You should know that I didn’t want to write this blog. The opportunity was presented, and I stewed about it for several days. Finally, God convinced me that someone else needed to hear my story. Others need to know that Christians haven’t had picture perfect lives and that everyone has a story.

Over the years, I’ve lived with many negative feelings. There’s been abandonment by my birth father; didn’t he love me? Then, with my stepfather came years of anger, resentment, fear, bitterness, and hatred. I stuffed all those feelings and functioned as mom’s good girl.

At age sixteen, I accepted Christ as my personal Savior and Lord. God did his part that day. I knew I had forgiveness, salvation, and the Holy Spirit within. As for me doing my part, I moved into God’s good girl mode. What I didn’t even know to do was to acknowledge all that hatred and bitterness that was going on within me. Actually, I’m sure I felt justified in my feelings.

Many times in the years since leaving home, these feelings have resurfaced. God has been patient and has given me much time before I knew I had to confess these feelings as not being Christlike, and turn away from them. It would have been terrific if one time would have resolved and released my hurt, my pain, and my sin. Each time I face my childhood, new layers of ugliness rise to the surface. God may be extremely patient and loving, but he won’t quit on me until he has dug out the deepest ugliness.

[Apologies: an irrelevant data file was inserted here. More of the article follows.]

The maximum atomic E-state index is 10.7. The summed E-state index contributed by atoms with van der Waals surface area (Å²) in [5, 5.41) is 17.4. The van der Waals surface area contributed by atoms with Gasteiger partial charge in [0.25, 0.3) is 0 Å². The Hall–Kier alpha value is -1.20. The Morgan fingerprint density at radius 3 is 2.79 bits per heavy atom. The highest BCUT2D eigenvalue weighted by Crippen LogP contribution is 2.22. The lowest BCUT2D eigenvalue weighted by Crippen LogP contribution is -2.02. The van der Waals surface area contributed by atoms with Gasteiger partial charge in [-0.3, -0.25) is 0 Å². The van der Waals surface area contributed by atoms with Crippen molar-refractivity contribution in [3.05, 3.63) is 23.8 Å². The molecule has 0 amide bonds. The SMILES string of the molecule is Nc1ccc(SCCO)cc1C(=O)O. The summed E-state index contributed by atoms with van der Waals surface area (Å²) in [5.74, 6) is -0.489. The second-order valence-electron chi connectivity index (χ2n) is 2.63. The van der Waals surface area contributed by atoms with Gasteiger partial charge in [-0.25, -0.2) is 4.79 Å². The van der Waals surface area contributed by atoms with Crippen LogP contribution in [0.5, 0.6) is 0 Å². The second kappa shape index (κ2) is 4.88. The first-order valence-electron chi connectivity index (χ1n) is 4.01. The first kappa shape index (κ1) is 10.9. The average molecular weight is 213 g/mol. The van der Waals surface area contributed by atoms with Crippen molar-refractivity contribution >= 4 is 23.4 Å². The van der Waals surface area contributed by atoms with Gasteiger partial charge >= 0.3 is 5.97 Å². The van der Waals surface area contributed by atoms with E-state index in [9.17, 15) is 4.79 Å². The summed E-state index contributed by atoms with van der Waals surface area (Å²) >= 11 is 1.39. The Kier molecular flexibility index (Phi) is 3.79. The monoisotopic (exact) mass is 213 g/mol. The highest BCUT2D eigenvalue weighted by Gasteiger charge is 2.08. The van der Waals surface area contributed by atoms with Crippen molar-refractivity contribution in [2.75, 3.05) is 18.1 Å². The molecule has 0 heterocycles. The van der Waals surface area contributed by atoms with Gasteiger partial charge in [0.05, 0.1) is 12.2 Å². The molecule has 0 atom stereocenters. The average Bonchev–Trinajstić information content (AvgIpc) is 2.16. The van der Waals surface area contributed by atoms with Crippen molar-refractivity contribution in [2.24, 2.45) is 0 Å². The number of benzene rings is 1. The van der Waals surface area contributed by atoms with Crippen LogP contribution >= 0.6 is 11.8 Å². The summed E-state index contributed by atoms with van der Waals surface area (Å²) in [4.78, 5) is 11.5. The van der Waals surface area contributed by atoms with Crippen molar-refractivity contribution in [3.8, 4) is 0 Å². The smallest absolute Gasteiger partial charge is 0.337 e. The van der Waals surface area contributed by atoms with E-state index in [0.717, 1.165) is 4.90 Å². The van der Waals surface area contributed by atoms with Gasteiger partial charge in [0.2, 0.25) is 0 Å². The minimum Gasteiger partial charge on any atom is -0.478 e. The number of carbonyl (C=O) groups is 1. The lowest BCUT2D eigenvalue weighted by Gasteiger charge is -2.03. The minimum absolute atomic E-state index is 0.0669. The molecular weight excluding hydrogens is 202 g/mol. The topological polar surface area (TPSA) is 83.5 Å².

The apostle Paul instructs us in Ephesians 4:30-32, “And do not bring sorrow to God’s Holy Spirit by the way you live. Remember, he has identified you as his own, guaranteeing that you will be saved on the day of redemption. Get rid of all bitterness, rage, anger, harsh words, and slander, as well as all types of evil behavior. Instead, be kind to each other, tenderhearted, forgiving one another, just as God through Christ has forgiven you” (NLT).

Never Alone

Not only did God convince me to write this blog because someone else needed to hear my story, now I see that God is using this to dig down deeper within me, to pull out lingering tentacles of that same old ugliness. Each of my fathers, late in life, accepted Jesus as his Savior. With God being true to his Word, I will meet both of these men in Heaven someday. God must prepare me for that day.

And now, if there is just one truth I would have you take away from my story, it is that God is faithful. He has been right there with me all throughout my life. Psalm 68:5 promises me that God is “Father to the fatherless.” Rather than God being like my earthly father, my precious Abba Father supplied everything I lacked in an earthly father.

The song “Never Once,” sung by One Sonic Society, is my story of life with God. He is with me, he is faithful always, and he loves me extravagantly. I invite you to worship along with me here.

Barb Poston has been married to her career military husband for fifty-nine years. After Tom retired from the Air Force and then Barb retired from Family Christian Stores, both still love serving the Lord through supporting and serving his church and his people.